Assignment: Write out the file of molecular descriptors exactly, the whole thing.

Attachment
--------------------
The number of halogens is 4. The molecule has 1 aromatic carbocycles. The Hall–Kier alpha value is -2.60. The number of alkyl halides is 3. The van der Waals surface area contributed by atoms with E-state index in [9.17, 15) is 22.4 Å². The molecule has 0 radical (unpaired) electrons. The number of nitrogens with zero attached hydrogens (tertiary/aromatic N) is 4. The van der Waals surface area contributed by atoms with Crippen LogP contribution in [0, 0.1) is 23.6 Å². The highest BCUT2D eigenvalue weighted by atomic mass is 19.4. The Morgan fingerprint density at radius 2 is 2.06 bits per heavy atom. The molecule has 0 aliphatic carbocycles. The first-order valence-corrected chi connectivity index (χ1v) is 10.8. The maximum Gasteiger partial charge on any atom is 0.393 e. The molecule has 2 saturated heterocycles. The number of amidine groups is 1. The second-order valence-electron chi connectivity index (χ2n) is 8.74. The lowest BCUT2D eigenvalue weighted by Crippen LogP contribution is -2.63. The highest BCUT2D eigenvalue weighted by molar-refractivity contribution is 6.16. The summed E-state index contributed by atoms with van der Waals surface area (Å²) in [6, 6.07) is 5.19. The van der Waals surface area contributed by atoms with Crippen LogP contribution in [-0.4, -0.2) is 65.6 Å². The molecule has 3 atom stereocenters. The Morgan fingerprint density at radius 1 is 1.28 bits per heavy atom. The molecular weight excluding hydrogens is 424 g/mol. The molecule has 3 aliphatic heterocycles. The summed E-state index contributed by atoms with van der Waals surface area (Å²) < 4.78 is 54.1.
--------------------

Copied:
The number of halogens is 4. The molecule has 1 aromatic carbocycles. The Hall–Kier alpha value is -2.60. The number of alkyl halides is 3. The van der Waals surface area contributed by atoms with E-state index in [9.17, 15) is 22.4 Å². The molecule has 0 radical (unpaired) electrons. The number of nitrogens with zero attached hydrogens (tertiary/aromatic N) is 4. The van der Waals surface area contributed by atoms with Crippen LogP contribution in [0, 0.1) is 23.6 Å². The highest BCUT2D eigenvalue weighted by atomic mass is 19.4. The Morgan fingerprint density at radius 2 is 2.06 bits per heavy atom. The molecule has 0 aliphatic carbocycles. The first-order valence-corrected chi connectivity index (χ1v) is 10.8. The maximum Gasteiger partial charge on any atom is 0.393 e. The molecule has 2 saturated heterocycles. The number of amidine groups is 1. The second-order valence-electron chi connectivity index (χ2n) is 8.74. The lowest BCUT2D eigenvalue weighted by Crippen LogP contribution is -2.63. The highest BCUT2D eigenvalue weighted by molar-refractivity contribution is 6.16. The summed E-state index contributed by atoms with van der Waals surface area (Å²) in [6, 6.07) is 5.19. The van der Waals surface area contributed by atoms with Crippen LogP contribution in [-0.4, -0.2) is 65.6 Å². The molecule has 3 atom stereocenters. The Morgan fingerprint density at radius 1 is 1.28 bits per heavy atom. The molecular weight excluding hydrogens is 424 g/mol. The molecule has 3 aliphatic heterocycles. The summed E-state index contributed by atoms with van der Waals surface area (Å²) < 4.78 is 54.1.